December 19, 2010 at 6:09 a.m.
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    December 19, 2010 at 5:59 a.m.
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    December 19, 2010 at 1:19 a.m.
  • bighorn said: "If access to the proposed land donation is so important, isn't it less expensive to reach it from the airport to the east, rather than extend Airline from the west?"

    If feasibility, practicality and affordability were the leading factors, you'd have a point, but when real estate developers contribute to political campaigns via orgs like TREPAC, all bets are off. Decisions begin to lack reason and appear arbitrary & cronyistic.

    December 19, 2010 at 12:45 a.m.
  • We have yet to hear from any other system that they are interested in the Victoria Campus, regardless of it's location. Has the "Staff" contacted TT, UT, or TAMU to get their comment.

    Is there a reporter in the house?

    If access to the proposed land donation is so important, isn't it less expensive to reach it from the airport to the east, rather than extend Airline from the west?

    December 19, 2010 at 12:31 a.m.
  • Bud,

    I'm sure Walt Disney would have faced many naysayers if his visions weren't funded with private dollars. Our local "leaders" want to build Candy Land on our dime. If you want to partner with someone, find some private investors. Don't do us any favors by thinking you know how to best spend & borrow us into prosperity. Having a vision for our community is fine, but so far, all I've seen from our "leaders" is a bunch of collectively schizophrenic, counter-intuitive words & actions that have little regard for our wallets. If your visions don't mesh with the values & principles of the community, you should expect this kind of blowback.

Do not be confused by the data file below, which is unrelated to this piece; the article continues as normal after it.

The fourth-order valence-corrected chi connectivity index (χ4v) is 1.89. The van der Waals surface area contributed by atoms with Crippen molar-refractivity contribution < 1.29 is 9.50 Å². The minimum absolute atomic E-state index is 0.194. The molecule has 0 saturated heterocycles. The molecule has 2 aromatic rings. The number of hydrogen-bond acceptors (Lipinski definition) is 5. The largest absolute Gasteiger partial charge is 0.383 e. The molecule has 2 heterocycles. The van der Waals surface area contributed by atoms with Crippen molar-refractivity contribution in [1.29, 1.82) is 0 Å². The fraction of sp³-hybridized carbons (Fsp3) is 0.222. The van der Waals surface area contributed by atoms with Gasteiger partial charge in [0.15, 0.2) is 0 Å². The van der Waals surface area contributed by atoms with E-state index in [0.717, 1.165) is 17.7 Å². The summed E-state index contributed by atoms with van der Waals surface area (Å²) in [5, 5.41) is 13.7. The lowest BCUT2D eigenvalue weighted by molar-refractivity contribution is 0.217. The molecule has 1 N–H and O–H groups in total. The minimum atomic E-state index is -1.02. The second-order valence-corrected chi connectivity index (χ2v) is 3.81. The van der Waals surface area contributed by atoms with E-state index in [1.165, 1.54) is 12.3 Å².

December 18, 2010 at 11:27 p.m.
  • Thanks BS for the update on the Leaders. I've seen Waco, the four year school and I've seen Lake Travis ISD. I'll vote for Victoria to be like Lake Travis.

    December 18, 2010 at 11:23 p.m.
  • When you examine the Commission on Education (COE) roster closely, you can see where the priorities lie:

    4 VEDC Board Members (Patillo, Lyon, McLarry, Blanchard)
    3 UHV Board Members (Hudson, Jacob, Butler)
    2 DeTar Board Members (Sanders, Blanchard)
    1 token VC Board Members (Walker)
    1 token VISD Board Member (Moore)
    9 others

    ( Who's who in the COE: www.victoriawatchdogs.com/diagram )

    If K-12 was a priority, I'd expect to see a couple elected VISD officials or even teachers on the COE.

    Can the VicAd Staff assure us that Kay McHaney's (Editorial Board Member) placement on the COE had no influence on the publishing of this editorial?

    December 18, 2010 at 11:13 p.m.
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    December 18, 2010 at 11:10 p.m.
  • Mr. Bud
    I think your post is relevant but would you please put some spaces or commas and paragraphs in there . Not to be critical, I just want to be able to understand.
    Thanks Bud

    December 18, 2010 at 11:08 p.m.